October 20th, 2020

Conditional sentence for fatal hit-and-run


By Shurtz, Delon on October 8, 2020.

Delon Shurtz

lethbridge herald

dshurtz@lethbridgeherald.com

A southern Alberta man who is dying of cancer has been placed under house arrest after being convicted of a fatal hit-and-run collision two years ago.

During a sentencing hearing Wednesday in Lethbridge provincial court, Judge Paul Pharo handed Michael White Quills a three-month conditional sentence, the first month of which he will be under house arrest. For the remaining two months he must obey a curfew from 9 p.m. to 6 a.m. everyday.

The sentence wasn’t received well by family members of Gage Christian Good Rider, who was struck and killed by White Quills during the early morning hours of Sept. 5, 2018 while Good Rider and a friend were walking along Highway 5 between the city and airport.

Some family members shouted and swore outside the Lethbridge Courthouse following the sentence, and blamed the federal government for the lax sentence given to White Quills.

White Quills was acquitted last July of hit and run knowing it could have resulted in death or bodily harm. However, he was found guilty of the lesser charge of simple hit and run.

Crown Prosecutor Erin Olsen said during sentencing arguments last month she intended to ask for a nine-month conditional sentence, but because White Quills has been diagnosed with cancer and told he only has 12-14 months to live, Olsen felt a three-month conditional sentence, to be served in the community, would be appropriate.

“It’s still a jail sentence, but to be served in the community,” she said.

Calgary lawyer Balfour Der argued White Quills should, on compassionate grounds, receive a $1,000 fine and a 12-month driving prohibition. He also pointed out his client did not have a criminal record, had willingly turned himself over to the police, and had initially offered to plead guilty to the lesser charge to avoid trial. The Crown rejected the plea.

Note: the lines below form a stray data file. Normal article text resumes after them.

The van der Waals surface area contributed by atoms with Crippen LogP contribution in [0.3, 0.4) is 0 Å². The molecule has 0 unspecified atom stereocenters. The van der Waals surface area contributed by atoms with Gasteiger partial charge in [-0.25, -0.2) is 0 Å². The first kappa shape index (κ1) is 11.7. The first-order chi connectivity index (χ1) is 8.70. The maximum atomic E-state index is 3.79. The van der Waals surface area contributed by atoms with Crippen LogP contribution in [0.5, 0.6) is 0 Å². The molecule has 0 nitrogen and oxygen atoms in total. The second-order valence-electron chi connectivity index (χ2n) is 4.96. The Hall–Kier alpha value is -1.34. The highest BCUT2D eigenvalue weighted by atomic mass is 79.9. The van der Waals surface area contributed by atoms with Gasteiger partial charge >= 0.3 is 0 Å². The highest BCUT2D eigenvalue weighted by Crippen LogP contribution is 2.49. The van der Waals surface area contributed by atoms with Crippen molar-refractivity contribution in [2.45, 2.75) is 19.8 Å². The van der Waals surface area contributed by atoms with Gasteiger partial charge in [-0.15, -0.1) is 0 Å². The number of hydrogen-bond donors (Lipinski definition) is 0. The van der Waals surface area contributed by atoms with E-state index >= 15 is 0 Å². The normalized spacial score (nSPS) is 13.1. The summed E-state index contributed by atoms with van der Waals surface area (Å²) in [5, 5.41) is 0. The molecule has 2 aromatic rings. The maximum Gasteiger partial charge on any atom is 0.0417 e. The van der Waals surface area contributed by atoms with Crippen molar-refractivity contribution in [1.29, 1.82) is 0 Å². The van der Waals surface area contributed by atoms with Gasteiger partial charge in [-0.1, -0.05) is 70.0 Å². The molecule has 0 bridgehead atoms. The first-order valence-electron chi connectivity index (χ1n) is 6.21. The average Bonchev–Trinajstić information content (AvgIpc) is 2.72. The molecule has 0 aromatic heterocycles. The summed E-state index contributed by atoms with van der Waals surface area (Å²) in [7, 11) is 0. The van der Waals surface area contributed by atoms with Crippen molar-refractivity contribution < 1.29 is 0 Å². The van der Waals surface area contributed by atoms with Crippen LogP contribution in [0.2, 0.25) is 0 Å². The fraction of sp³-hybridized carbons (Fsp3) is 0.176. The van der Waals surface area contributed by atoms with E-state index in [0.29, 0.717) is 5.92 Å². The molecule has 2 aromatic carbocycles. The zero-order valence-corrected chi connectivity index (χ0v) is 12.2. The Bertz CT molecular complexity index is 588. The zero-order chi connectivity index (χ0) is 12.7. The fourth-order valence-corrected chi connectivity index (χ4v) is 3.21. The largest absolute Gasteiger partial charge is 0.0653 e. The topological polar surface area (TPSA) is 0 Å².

Pharo noted Wednesday several aggravating factors in the case, including White Quill’s attempt to avoid legal liability by not stopping after hitting Good Rider with his parents’ truck as he was leaving Lethbridge. Pharo said even though White Quills believed he had struck a deer, he still should have stopped. White Quills, he pointed out, had been drinking and may have been driving over 100 km/h in a 60 km/h zone.

In mitigation however, Pharo said White Quills is remorseful, he apologized to the victim’s family, co-operated with police and accepted responsibility He was also considered a person of “previous good character.”

None of which consoles the victim’s family.

“This crime has hurt so many lives,” Good Rider’s brother, Nathan Heavy Runner, said while reading his victim impact statement. “Words cannot even begin to describe the impact this has caused on my own family. Not one day has gone by without thinking about my brother and the way he was taken from us.”

As part of his conditional sentence, White Quills must, among other conditions, keep the peace and behave himself, attend court when required, not leave Alberta without permission and abstain from alcohol and drugs. He is also prohibited from driving for 15 months.

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